enabling them to provide high quality interpretive experiences to their clients. NGO
representatives expressed interest in continuing a dialog with PADI Project AWARE
concerning similar diving/coral reef conservation projects. Additionally, government
officials from the Ministry of Forestry expressed interest in developing a training
seminar based on the MRMDP approach for terrestrial ecotourism operators. All
three communities indicated that, consistent with past programs, a major outcome
the workshop was the opportunity to interact informally with groups and individuals
they rarely, if ever, encounter.
One difference noted between this program and previous seminars was that the
group needed little prodding or encouragement to express their views, or to keep the
discussion relevant to their specific interests/needs. This is probably due to the close
focus on Komodo National Park emphasized by TNC both prior to and during the
course. Likewise, having co-facilitators in the seminar who were experienced dive
tour operators themselves—known and respected by the majority of attendees—was
undoubtedly useful in maintaining focus, and overcoming any reluctance of the group
to ask questions.
Perhaps the most insightful comment made about the Workshop came from Michael
Cortenbach of Bali Hai Tours. His remarked, as echoed by a number of other
operators, that it was the first two days of the program that made the third day so
productive. Without the knowledge and insights gained during Days I and II, the third
day would have been, according to Cortenbach, “a lot of hot air and uninformed
It is my own opinion that this seminar was one of the most successful in my two
years’ experience with the program. Much of this success, I believe, was due to
practical focus of the information to specific management concerns, and the
culminating activity of the third day, allowing attendees to apply what they learned to
the management of Komodo National Park. I was also deeply impressed by how
much the dive operators recognized that the local communities should also be
involved in the marine tourism industry'.
It is my sincere hope that bringing the MRMDP seminar to the region will not end with
this single experience. Given the dynamic nature of dive tourism, and plans for TNC
to develop an MPA training center in Bali, I believe that MRMDP could make a useful
and continuing contribution to issues related to dive tourism within KNP. It was both a
sincere honor and pleasure to have been a part of the workshop.
Comments Regarding Komodo National Park.
Although I did not have an opportunity to experience KNP before the workshop, after
the seminar I was able to spend one whirlwind day touring the park. Based on my
two diving experiences, I can report that I have not dived on such an apparently
healthy coral reef for many years, and never have I witnessed such diversity! Clearly,
the resource is a special one deserving the highest level of protection possible.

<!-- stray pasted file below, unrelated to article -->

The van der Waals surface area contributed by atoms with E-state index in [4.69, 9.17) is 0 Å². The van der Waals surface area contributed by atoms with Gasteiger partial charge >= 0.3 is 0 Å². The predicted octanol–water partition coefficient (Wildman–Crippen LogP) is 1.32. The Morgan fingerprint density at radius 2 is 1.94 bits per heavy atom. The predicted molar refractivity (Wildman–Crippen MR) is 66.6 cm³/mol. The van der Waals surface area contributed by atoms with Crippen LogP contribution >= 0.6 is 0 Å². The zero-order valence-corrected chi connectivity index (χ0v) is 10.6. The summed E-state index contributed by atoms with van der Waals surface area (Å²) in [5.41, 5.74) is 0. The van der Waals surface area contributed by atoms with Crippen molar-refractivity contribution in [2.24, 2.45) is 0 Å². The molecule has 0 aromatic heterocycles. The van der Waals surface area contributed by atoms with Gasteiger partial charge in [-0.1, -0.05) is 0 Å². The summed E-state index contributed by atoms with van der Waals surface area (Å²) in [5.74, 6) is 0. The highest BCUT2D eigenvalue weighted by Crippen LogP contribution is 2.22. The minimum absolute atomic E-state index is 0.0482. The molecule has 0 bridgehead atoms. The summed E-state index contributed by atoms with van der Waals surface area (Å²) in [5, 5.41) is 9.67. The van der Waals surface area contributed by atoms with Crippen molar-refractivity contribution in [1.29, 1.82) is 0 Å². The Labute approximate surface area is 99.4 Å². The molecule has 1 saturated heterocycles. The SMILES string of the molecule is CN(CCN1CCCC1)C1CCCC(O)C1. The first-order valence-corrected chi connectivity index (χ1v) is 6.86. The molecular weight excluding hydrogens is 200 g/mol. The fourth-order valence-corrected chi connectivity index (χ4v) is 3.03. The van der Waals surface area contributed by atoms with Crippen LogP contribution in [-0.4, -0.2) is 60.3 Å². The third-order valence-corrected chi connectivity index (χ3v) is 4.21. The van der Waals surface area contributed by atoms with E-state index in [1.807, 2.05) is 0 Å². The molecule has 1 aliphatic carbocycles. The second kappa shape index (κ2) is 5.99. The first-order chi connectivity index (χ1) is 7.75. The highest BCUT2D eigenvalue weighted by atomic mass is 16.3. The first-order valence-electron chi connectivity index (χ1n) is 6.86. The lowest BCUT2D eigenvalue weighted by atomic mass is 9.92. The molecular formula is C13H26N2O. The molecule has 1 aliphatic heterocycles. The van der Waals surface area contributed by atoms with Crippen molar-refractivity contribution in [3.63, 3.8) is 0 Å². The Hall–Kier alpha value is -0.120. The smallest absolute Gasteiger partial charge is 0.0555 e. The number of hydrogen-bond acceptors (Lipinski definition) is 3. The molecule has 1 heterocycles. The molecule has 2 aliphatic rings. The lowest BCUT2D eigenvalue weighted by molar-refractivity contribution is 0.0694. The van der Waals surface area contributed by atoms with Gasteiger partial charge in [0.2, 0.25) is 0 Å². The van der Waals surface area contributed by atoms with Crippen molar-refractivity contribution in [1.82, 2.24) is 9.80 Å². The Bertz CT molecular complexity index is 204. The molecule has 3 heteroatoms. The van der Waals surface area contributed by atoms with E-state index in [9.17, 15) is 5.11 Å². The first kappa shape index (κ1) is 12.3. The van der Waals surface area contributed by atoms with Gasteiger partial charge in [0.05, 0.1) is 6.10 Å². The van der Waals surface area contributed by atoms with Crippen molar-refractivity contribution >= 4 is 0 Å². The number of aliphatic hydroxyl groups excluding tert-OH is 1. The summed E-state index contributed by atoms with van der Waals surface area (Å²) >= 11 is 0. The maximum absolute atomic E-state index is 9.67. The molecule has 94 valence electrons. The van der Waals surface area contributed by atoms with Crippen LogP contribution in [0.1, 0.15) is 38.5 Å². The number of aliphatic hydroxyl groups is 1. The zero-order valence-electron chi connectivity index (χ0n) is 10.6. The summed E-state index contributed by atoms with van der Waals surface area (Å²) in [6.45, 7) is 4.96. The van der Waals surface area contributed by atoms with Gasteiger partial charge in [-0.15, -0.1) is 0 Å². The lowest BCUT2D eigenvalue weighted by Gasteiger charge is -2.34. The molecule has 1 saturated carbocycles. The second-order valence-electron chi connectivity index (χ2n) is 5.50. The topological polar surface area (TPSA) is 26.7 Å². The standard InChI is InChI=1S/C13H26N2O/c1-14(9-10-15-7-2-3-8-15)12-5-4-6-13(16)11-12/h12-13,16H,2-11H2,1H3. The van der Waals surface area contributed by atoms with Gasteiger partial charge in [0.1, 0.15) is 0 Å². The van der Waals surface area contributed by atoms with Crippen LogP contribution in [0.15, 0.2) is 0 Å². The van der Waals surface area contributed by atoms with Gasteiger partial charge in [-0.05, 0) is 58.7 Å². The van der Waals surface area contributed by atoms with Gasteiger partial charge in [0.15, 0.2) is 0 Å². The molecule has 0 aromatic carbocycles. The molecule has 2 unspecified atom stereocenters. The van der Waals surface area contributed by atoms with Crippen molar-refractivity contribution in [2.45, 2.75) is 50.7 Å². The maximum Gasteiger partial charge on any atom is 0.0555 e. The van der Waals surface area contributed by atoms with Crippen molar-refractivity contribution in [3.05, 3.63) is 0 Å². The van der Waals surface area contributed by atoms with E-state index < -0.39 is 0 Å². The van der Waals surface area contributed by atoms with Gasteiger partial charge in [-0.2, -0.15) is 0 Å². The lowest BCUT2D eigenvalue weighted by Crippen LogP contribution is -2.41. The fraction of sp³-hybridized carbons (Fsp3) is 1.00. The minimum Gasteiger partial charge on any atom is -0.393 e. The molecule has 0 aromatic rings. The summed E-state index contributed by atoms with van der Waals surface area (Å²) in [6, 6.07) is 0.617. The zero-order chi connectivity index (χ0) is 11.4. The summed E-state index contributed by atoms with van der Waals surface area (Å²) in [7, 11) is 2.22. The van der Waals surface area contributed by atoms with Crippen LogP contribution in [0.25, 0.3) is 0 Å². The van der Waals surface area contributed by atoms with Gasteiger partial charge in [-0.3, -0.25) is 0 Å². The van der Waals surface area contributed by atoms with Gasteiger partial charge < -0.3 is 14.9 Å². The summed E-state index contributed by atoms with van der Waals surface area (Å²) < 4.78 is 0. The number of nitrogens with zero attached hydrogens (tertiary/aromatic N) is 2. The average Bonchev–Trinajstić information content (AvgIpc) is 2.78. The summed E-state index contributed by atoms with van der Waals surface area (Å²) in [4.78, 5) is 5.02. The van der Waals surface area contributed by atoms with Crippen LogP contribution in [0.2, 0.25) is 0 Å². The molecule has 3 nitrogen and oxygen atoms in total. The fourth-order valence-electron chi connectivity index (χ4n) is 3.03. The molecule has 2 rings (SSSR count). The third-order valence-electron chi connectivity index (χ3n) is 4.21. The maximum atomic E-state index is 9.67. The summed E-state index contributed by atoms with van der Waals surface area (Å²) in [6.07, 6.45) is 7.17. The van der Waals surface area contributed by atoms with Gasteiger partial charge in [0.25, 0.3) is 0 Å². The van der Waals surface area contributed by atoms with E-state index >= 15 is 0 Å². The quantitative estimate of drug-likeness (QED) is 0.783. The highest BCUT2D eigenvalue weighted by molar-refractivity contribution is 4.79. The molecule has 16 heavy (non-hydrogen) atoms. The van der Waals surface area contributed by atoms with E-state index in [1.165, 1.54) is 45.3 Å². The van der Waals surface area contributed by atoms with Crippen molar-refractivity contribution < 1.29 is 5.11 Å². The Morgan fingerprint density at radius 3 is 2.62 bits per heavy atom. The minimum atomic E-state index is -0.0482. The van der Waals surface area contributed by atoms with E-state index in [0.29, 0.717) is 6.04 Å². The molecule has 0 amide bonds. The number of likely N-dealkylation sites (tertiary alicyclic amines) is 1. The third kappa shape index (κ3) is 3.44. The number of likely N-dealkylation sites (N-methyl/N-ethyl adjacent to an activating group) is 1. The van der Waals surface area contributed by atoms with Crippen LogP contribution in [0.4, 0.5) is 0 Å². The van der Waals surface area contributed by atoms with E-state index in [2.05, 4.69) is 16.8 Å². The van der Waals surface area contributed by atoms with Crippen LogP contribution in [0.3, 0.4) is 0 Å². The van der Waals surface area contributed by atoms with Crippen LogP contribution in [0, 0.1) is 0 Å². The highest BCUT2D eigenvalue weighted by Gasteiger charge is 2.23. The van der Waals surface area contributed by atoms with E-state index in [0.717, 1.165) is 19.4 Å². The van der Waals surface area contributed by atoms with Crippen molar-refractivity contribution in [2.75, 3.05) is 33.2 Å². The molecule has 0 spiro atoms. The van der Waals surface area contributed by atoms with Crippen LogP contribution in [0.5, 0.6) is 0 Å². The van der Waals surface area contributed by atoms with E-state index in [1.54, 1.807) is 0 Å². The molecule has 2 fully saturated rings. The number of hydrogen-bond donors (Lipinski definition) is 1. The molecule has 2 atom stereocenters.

Fortunately, due to its remoteness and extensive number of dive sites that could be
developed, the present dive intensity is probably well below the ecological carrying
capacity to support the dive industry. It is noteworthy in this regard to mention that
during my extensive tour of the Park, I witnessed not one other dive boat. Even in low
season this is encouraging, if not astounding. However, examples from Thailand and
elsewhere in the world show that dive tourism development can proceed rapidly well
beyond the carrying capacity. Once the capacity of the dive industry exceeds the
carrying capacity of the Park, it is extremely difficult to impose regulation of the
industry. Therefore it is very important that managers and the industry together use
this opportunity presented by a dive industry that is till in the early stages of its
development to take timely action to avoid uncontrolled expansion.
While ecological carrying capacity may not be an immediate concern, action is
necessary regarding the establishment and control of social carrying capacities. KNP
is fortunate in that there is still time to take a proactive rather than reactive approach
to responsible management. It is clear from listening to both dive tourists and
operators that the single most important criterion for satisfaction to any diver visiting
the park is that they feel they are somewhere few others will ever see. While at
present such an experience is still possible, the expected growth of boat and land-
based dive tourism into the Park should become a major concern and management
objective. Particularly if the top-end tourist begins to feel that KNP has already been
“discovered” by the endless hordes of massive low-end tourists, this high-end market
will quickly abandon the Park for other yet undiscovered, or perceived undiscovered,
destinations. KNP will continue to remain a desirable destination only if it remains
literally, and in the minds of the dive community’s most adventurous, affluent
travelers a “special place.” Moreover, it will remain a special place only if appropriate
management strategies, particularly relating to social carrying capacity, are